Happy Black History Month

Black History Month

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Goodbye Black History, Hello Women’s History

I love history. This country is filled with incredible stories of human beings who did incredible things during trying times. They were ordinary people who stood up for what was right.  Many did not get to see the fruit of their labor, but they tended the garden anyway.

It is what we need: People who will tend to the garden even though they don’t get to eat the harvest.

Harriet Tubman and Frederick Douglass fought to change minds about the evils of slavery from the midst of it.  They lived to see the end of slavery, but the true liberation of their people escaped them.  Tubman helped free slaves one person at a time with the Underground Railroad. Douglass wrote books and gave speeches on the evils of slavery after having escaped from his master.

Because of the work done by Tubman and Douglass, Ida Wells and James Baldwin were able to get an education. Baldwin grew up in Harlem where he was able to attend public school and began a literary career.  Wells, one of the founders of the NAACP, was a graduate of Fisk University. She was also a journalist and suffragist.  Both continued to be a  voice of the movement.

A Georgia minister became the spokesperson for that movement in the 1950s.   Dr. Martin Luther King lead boycotts and organized nonviolent protests in the southern part of the United States. Even though he won a Novel Peace Prize, he did not see the fruit of his labor. But he tended the garden cause he knew fruit was coming.

Barack Obama was the 44th President of the United States.  In the face of radical racism, he lead the country in a way that was true to the people who came before him.  Like the slaves who came before him, he was attacked in every  manner, but like cream, rose to the top. His wife, Michelle, set a new standard for what a First Lady is able to accomplish during their time in office.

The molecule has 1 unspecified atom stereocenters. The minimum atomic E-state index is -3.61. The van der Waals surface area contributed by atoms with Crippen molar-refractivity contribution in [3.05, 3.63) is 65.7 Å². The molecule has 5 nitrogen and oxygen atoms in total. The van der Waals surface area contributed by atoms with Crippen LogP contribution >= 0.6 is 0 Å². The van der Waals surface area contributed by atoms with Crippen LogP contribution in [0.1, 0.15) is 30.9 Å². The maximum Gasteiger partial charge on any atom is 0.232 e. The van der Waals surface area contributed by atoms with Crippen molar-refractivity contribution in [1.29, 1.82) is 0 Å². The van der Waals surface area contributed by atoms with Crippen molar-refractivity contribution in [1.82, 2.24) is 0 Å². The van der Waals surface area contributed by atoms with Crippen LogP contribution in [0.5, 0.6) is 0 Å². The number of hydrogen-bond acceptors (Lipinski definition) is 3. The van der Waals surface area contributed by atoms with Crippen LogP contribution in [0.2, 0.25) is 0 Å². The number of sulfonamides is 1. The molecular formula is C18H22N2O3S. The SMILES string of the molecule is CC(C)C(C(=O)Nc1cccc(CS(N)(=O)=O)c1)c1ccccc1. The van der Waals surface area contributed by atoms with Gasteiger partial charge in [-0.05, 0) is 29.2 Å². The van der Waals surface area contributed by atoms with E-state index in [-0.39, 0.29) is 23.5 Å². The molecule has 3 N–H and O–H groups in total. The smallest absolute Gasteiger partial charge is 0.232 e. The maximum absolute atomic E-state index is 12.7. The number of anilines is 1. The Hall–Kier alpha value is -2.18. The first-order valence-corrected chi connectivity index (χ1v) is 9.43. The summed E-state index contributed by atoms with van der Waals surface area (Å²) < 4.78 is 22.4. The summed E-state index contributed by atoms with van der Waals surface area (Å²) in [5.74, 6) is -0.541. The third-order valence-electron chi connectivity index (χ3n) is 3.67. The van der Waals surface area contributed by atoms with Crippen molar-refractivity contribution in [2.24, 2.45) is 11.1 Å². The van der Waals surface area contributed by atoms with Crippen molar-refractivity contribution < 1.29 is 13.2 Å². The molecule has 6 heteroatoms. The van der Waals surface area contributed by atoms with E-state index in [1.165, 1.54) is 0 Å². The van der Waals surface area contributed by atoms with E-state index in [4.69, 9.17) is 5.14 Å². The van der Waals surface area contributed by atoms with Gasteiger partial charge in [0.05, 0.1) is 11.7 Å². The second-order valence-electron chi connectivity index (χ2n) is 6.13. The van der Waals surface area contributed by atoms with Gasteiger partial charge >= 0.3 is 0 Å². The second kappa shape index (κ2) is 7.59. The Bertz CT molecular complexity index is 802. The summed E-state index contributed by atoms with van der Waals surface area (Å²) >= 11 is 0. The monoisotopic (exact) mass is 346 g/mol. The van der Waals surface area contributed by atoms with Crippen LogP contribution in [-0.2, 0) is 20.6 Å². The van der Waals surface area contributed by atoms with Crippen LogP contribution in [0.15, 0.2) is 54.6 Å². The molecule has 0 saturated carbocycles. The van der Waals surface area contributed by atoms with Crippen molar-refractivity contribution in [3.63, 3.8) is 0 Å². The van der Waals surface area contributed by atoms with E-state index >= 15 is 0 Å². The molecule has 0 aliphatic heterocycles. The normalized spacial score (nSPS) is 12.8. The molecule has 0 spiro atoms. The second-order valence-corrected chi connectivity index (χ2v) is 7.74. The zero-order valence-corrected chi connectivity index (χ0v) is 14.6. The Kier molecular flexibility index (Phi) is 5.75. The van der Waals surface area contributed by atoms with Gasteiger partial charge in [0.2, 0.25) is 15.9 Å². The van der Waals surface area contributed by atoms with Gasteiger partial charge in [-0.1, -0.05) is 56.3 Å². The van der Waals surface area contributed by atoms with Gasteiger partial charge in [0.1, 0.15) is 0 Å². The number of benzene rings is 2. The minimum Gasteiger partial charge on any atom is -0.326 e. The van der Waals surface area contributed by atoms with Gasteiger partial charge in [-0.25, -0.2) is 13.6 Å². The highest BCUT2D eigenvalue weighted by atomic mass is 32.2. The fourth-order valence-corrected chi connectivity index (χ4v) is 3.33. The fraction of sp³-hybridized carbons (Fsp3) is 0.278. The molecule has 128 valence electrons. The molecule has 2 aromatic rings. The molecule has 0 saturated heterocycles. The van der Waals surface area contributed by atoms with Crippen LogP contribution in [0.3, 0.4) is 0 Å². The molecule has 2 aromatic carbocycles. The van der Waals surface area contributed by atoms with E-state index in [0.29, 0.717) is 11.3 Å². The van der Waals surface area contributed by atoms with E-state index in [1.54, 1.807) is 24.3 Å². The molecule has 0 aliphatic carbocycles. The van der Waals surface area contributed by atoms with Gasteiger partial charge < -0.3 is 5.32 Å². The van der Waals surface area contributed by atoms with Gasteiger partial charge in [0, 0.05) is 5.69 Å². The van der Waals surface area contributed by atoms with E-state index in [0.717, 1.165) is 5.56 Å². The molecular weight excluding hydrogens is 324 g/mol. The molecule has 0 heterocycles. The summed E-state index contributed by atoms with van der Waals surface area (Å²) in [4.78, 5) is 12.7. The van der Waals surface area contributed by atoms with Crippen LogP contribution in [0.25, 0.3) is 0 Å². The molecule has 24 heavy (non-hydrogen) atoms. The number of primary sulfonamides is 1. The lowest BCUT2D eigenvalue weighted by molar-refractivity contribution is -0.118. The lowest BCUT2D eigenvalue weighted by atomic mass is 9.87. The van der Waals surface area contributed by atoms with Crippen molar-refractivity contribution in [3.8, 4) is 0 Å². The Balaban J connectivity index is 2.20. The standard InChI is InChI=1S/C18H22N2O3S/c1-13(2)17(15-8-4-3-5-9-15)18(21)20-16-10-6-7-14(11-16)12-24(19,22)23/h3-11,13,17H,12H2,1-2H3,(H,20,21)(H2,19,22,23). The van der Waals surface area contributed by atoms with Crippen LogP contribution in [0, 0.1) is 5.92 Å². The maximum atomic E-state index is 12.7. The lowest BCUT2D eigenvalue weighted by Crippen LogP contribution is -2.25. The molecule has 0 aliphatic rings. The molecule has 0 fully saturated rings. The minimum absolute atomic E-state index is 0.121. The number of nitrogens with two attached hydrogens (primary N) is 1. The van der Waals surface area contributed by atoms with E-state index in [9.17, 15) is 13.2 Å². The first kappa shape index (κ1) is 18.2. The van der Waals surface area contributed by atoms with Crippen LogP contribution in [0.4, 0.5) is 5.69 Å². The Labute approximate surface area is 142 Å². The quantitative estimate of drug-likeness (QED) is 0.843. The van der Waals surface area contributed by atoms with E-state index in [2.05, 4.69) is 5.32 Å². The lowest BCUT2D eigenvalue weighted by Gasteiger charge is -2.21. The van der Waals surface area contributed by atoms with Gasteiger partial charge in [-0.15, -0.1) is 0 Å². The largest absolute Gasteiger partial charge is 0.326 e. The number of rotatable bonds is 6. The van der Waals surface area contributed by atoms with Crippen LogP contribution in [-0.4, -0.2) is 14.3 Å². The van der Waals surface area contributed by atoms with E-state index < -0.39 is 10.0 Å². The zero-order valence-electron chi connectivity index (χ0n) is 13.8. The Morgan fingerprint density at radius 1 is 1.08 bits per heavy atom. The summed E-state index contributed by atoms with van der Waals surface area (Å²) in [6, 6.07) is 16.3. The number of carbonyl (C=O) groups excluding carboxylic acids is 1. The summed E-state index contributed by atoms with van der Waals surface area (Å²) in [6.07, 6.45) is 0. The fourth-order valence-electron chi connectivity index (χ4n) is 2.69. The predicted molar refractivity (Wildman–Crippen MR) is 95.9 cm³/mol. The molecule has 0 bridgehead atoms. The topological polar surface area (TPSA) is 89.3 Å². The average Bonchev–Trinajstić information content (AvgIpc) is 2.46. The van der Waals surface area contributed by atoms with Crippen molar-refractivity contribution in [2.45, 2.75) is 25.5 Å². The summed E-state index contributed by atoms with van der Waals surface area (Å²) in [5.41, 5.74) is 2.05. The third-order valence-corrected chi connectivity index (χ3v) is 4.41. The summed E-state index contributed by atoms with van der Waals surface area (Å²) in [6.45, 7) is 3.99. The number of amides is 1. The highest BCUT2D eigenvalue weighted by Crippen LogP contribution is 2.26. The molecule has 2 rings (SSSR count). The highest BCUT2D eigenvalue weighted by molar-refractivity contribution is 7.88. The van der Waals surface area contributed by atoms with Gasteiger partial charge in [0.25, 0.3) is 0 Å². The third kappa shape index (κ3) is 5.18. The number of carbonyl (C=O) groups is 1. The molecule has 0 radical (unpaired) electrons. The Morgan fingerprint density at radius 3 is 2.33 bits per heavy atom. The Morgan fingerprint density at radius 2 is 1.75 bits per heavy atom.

Black History lives and breathes.

Welcome the stories of women.

Alice Paul was one of the women who lead the campaign for the 19th Amendment.

Delores Huerta is a Latina who co founded the National Farmerworkers Association and a civil rights activist.

Sojourner Truth was an abolitionists and former slave who also contributed to the women’s movement.

Ida B Wells was a journalist and activist who was not afraid to take on racist white women who hindered the women’t movement.

Elizabeth Cady Stanton was an abolitionist and suffragist who helped co found the women’s right movement.

Susan B Anthony was an abolitionist and suffragist who helped arrange for the U.S. Congress to be presented with the amendment giving women the right to vote.

Again, these women tended the garden, but didn’t eat the fruit.

 

Black History Month

To celebrate Black History Month, I am going to share some African American History moments with you throughout the month.  I love history because it is like a present in a wrapped box. You shake it and think you know what it is. You unwrap it and find out it is something altogether different.  Prepare to learn and be entertained this month.

Black History Month

Each week, I will give away one of my books. the first book, Destiny’s Dilemma, is perfect because it is a historical fiction set in 1912 Fort Worth, Texas. Checkout Facebook, Twitter and Instagram on Monday to see how you can win a copy.  There are also copies available if you want to purchase a printed copy for $10.

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Today I learned about an African Latina woman, Anita Scott Coleman.  She was a writer during the Harlem Renaissance, but never lived in Harlem. She lived in New Mexico and California.

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Here is a link to more information about this amazing woman.

http://www.somosenescrito.com/2016/01/afro-hispanic-writer-anita-scott.html